With less than a month before the FDA is expected to make decisions on authorizing vaping products, a new paper from a group of respected longtime tobacco control leaders could fundamentally change the conversation around vaping. It’s intended to do just that.
The paper argues that public understanding of vaping has been poisoned by powerful interests that have exaggerated the risks of e-cigarettes to youth and largely ignored the potential benefits of vaping for adults who smoke. The authors say that adult smokers as a group have become invisible to the tobacco control groups and media that control the one-sided conversation.
The paper, published today in the American Journal of Public Health, was co-authored by 15 past presidents of the Society for Research on Nicotine and Tobacco (SRNT), led by University of Michigan School of Public Health emeritus professor and dean Kenneth Warner. Warner presented a summary of the findings earlier this year at the U.S. E-Cigarette Summit.
The authors are among the most respected in the tobacco control field. In addition to Warner, they include Neal Benowitz, Dorothy Hatsukami, Nancy Rigotti and Robert West—all household names in the tobacco control world. None of them can be accused of being tobacco or vaping shills, and none can be dismissed as non-experts.
The public health agencies and anti-tobacco organizations that control the vaping discourse simply don’t consider the lives of adults who smoke as part of the discussion.
While the primary value of the paper is in the reputations of the people who wrote it, it also serves as a wonderfully concise literature review, presenting both-sides evidence on most of the major vaping issues of the day in a format easy to read for deadline-bound reporters.
The authors cite the growing evidence in both clinical and population studies that vaping helps smokers quit cigarettes; they describe recent drops in cigarette sales that correspond with increases in vaping adoption; and they note that policies (like taxes) that reduce the appeal of vaping increase smoking, making the two practices economic substitutes.
They dispute the evidence that vaping is causing an “epidemic” of youth nicotine addiction, citing studies that show no population-level increase in nicotine dependence, and very little frequent vaping among tobacco-naive youth. And they cite studies showing that “vaping likely diverts more young people from smoking than encourages them to smoke.”
The authors are cautious regarding the flavor debate, but they acknowledge that flavors are important to the former smokers who quit with vaping. “While flavor bans could reduce youth interest in e-cigarettes,” they write, “they could also reduce adult smokers’ vaping to quit smoking.” They suggest limiting flavored vaping products to adult-only retail outlets like vape shops.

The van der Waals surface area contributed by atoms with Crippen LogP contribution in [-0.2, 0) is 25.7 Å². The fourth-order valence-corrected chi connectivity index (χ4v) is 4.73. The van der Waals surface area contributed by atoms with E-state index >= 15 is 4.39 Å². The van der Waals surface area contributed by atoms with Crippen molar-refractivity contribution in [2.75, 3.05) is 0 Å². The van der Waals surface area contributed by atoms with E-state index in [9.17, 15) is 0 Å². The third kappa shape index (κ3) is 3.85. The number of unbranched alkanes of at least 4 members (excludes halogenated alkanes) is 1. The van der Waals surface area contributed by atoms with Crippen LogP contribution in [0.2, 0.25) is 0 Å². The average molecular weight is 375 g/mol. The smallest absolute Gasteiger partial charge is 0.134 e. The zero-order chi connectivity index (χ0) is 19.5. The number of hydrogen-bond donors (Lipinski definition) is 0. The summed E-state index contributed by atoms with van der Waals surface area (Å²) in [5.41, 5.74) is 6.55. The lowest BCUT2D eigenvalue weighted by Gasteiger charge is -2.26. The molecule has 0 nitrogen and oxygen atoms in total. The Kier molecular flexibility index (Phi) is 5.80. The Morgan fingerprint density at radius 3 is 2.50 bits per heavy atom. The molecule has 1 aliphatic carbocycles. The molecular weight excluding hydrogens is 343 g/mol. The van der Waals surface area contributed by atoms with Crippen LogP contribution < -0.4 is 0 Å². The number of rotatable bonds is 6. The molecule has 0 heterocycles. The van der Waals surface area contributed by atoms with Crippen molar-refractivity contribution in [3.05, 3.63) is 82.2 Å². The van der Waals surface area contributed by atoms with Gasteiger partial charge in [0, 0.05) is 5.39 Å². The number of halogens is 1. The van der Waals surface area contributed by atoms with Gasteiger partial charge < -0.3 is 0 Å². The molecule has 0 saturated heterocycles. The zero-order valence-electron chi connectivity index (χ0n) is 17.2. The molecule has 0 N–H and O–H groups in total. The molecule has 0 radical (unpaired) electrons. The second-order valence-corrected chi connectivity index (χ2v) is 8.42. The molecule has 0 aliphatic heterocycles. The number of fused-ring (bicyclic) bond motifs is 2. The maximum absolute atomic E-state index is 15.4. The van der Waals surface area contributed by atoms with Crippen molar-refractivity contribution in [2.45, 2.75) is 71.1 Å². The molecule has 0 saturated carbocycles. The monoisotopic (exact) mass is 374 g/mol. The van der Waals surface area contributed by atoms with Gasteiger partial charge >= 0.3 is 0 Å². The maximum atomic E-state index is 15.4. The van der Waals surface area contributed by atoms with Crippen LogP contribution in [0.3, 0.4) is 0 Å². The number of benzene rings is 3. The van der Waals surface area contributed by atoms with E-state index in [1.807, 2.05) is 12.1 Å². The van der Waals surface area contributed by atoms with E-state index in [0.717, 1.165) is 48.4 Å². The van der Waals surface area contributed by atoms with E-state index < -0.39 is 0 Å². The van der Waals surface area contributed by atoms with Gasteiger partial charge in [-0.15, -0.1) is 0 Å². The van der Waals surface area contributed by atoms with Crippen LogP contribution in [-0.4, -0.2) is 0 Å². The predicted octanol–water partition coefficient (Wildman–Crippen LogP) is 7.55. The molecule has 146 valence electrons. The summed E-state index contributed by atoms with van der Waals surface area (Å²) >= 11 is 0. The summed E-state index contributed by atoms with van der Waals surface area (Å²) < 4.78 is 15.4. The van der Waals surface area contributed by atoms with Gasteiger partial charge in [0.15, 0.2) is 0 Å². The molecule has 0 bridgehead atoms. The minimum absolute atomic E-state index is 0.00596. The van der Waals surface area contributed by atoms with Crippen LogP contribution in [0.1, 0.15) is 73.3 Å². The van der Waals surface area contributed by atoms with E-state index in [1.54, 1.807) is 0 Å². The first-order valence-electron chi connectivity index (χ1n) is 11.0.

“To the more privileged members of society, today’s smokers may be nearly invisible.”
While no one is called out by name, Warner and his colleagues are genuinely bothered by the tactics of the Bloomberg-funded Campaign for Tobacco-Free Kids and their allies that have excluded any consideration for the lives of adults who smoke from their political crusade. Public health agencies like the FDA and CDC haven’t been much better.
“While evidence suggests that vaping is currently increasing smoking cessation,” they write, “the impact could be much larger if the public health community paid serious attention to vaping’s potential to help adult smokers, smokers received accurate information about the relative risks of vaping and smoking, and policies were designed with the potential effects on smokers in mind. That is not happening.”
Many of the 34 million adults who smoke are from low-income or low-education populations, and from at-risk groups like LGBTQ citizens and people with mental health conditions. The authors say vaping could help those groups achieve life-expectancy parity with the rest of the adult population. That makes vaping a social justice issue—as many vaping advocates have pointed out before.
The public health agencies and anti-tobacco organizations that control the vaping discourse simply don’t consider the lives of adults who smoke as part of the discussion. It’s as though they don’t exist.
“To the more privileged members of society, today’s smokers may be nearly invisible,” write Warner and his colleagues. “Indeed, many affluent, educated US persons may believe the problem of smoking has been largely ‘solved.’ They do not smoke. Their friends and colleagues do not smoke. There is no smoking in their workplaces, nor in the restaurants and bars they frequent. Yet 1 of every 7 US adults remains a smoker today.”
The Warner paper is unlikely to teach politically active vapers anything new about the issues, but that’s beside the point. It’s a paper that needs to be shared with local and state politicians, quoted in letters to the editor, linked in responses to anti-vaping social media posts, and (metaphorically) scrawled on the walls of public health agencies.